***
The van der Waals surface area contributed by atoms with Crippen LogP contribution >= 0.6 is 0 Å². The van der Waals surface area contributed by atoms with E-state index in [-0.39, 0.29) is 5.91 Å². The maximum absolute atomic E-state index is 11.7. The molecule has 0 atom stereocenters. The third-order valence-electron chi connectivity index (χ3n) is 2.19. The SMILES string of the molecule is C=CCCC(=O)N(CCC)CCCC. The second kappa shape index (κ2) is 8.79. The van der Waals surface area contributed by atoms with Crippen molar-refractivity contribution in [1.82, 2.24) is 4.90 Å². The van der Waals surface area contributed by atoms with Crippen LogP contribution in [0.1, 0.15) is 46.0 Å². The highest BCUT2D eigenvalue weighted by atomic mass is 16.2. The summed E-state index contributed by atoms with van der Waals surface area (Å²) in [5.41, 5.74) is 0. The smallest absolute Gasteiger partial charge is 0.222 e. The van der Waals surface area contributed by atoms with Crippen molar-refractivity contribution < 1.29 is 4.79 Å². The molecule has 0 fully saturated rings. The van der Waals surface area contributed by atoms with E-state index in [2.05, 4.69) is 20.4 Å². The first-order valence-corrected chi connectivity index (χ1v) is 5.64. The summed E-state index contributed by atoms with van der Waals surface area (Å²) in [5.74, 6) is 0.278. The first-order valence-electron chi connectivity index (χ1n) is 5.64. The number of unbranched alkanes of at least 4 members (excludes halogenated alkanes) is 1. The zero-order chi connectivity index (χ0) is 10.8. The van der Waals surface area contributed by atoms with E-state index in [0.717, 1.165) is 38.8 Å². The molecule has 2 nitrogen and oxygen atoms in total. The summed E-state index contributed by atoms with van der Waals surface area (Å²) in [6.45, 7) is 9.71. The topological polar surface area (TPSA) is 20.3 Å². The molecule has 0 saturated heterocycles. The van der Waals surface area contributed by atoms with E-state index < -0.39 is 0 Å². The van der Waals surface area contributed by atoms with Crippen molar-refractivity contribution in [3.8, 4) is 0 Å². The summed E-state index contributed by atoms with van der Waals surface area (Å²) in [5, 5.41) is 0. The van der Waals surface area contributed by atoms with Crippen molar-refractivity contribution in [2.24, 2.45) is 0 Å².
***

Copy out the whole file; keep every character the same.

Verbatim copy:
The van der Waals surface area contributed by atoms with Crippen LogP contribution >= 0.6 is 0 Å². The van der Waals surface area contributed by atoms with E-state index in [-0.39, 0.29) is 5.91 Å². The maximum absolute atomic E-state index is 11.7. The molecule has 0 atom stereocenters. The third-order valence-electron chi connectivity index (χ3n) is 2.19. The SMILES string of the molecule is C=CCCC(=O)N(CCC)CCCC. The second kappa shape index (κ2) is 8.79. The van der Waals surface area contributed by atoms with Crippen molar-refractivity contribution in [1.82, 2.24) is 4.90 Å². The van der Waals surface area contributed by atoms with Crippen LogP contribution in [0.1, 0.15) is 46.0 Å². The highest BCUT2D eigenvalue weighted by atomic mass is 16.2. The summed E-state index contributed by atoms with van der Waals surface area (Å²) in [5.41, 5.74) is 0. The smallest absolute Gasteiger partial charge is 0.222 e. The van der Waals surface area contributed by atoms with Crippen molar-refractivity contribution < 1.29 is 4.79 Å². The molecule has 0 fully saturated rings. The van der Waals surface area contributed by atoms with E-state index in [2.05, 4.69) is 20.4 Å². The first-order valence-corrected chi connectivity index (χ1v) is 5.64. The summed E-state index contributed by atoms with van der Waals surface area (Å²) in [5.74, 6) is 0.278. The first-order valence-electron chi connectivity index (χ1n) is 5.64. The number of unbranched alkanes of at least 4 members (excludes halogenated alkanes) is 1. The zero-order chi connectivity index (χ0) is 10.8. The van der Waals surface area contributed by atoms with E-state index in [0.717, 1.165) is 38.8 Å². The molecule has 2 nitrogen and oxygen atoms in total. The summed E-state index contributed by atoms with van der Waals surface area (Å²) in [6.45, 7) is 9.71. The topological polar surface area (TPSA) is 20.3 Å². The molecule has 0 saturated heterocycles. The van der Waals surface area contributed by atoms with E-state index < -0.39 is 0 Å². The van der Waals surface area contributed by atoms with Crippen molar-refractivity contribution in [3.8, 4) is 0 Å². The summed E-state index contributed by atoms with van der Waals surface area (Å²) in [5, 5.41) is 0. The van der Waals surface area contributed by atoms with Crippen molar-refractivity contribution in [2.24, 2.45) is 0 Å².